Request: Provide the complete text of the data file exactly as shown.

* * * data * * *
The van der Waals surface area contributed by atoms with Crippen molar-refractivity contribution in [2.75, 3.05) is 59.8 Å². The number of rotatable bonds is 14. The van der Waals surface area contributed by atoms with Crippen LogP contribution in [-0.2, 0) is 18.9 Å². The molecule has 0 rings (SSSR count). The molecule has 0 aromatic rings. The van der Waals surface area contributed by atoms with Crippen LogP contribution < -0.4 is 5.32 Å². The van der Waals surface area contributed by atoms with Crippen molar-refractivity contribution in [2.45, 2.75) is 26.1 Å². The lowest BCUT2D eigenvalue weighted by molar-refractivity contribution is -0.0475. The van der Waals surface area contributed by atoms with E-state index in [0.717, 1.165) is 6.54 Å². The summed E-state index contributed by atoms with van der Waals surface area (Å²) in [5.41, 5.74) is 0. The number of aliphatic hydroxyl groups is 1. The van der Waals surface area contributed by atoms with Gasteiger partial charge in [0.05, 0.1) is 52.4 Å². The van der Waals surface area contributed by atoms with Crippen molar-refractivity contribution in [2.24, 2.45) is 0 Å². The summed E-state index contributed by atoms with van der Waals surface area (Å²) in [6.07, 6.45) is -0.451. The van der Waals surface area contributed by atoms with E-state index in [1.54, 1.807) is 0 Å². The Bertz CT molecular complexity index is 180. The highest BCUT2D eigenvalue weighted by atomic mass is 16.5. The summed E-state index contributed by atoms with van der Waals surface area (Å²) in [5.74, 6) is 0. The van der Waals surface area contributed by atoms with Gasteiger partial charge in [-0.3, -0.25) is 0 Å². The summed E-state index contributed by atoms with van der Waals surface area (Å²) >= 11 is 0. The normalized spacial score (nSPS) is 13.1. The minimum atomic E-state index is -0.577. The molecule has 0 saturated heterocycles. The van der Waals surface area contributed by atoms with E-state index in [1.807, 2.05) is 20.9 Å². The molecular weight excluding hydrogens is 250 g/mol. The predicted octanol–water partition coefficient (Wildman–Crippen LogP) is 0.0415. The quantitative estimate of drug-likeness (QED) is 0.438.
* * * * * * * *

The van der Waals surface area contributed by atoms with Crippen molar-refractivity contribution in [2.75, 3.05) is 59.8 Å². The number of rotatable bonds is 14. The van der Waals surface area contributed by atoms with Crippen LogP contribution in [-0.2, 0) is 18.9 Å². The molecule has 0 rings (SSSR count). The molecule has 0 aromatic rings. The van der Waals surface area contributed by atoms with Crippen LogP contribution < -0.4 is 5.32 Å². The van der Waals surface area contributed by atoms with Crippen molar-refractivity contribution in [2.45, 2.75) is 26.1 Å². The lowest BCUT2D eigenvalue weighted by molar-refractivity contribution is -0.0475. The van der Waals surface area contributed by atoms with E-state index in [0.717, 1.165) is 6.54 Å². The summed E-state index contributed by atoms with van der Waals surface area (Å²) in [5.41, 5.74) is 0. The number of aliphatic hydroxyl groups is 1. The van der Waals surface area contributed by atoms with Gasteiger partial charge in [0.05, 0.1) is 52.4 Å². The van der Waals surface area contributed by atoms with Crippen molar-refractivity contribution in [2.24, 2.45) is 0 Å². The summed E-state index contributed by atoms with van der Waals surface area (Å²) in [6.07, 6.45) is -0.451. The van der Waals surface area contributed by atoms with E-state index in [1.54, 1.807) is 0 Å². The Bertz CT molecular complexity index is 180. The highest BCUT2D eigenvalue weighted by atomic mass is 16.5. The summed E-state index contributed by atoms with van der Waals surface area (Å²) in [5.74, 6) is 0. The van der Waals surface area contributed by atoms with Gasteiger partial charge in [-0.3, -0.25) is 0 Å². The summed E-state index contributed by atoms with van der Waals surface area (Å²) >= 11 is 0. The normalized spacial score (nSPS) is 13.1. The minimum atomic E-state index is -0.577. The molecule has 0 saturated heterocycles. The van der Waals surface area contributed by atoms with E-state index in [1.807, 2.05) is 20.9 Å². The molecular weight excluding hydrogens is 250 g/mol. The predicted octanol–water partition coefficient (Wildman–Crippen LogP) is 0.0415. The quantitative estimate of drug-likeness (QED) is 0.438.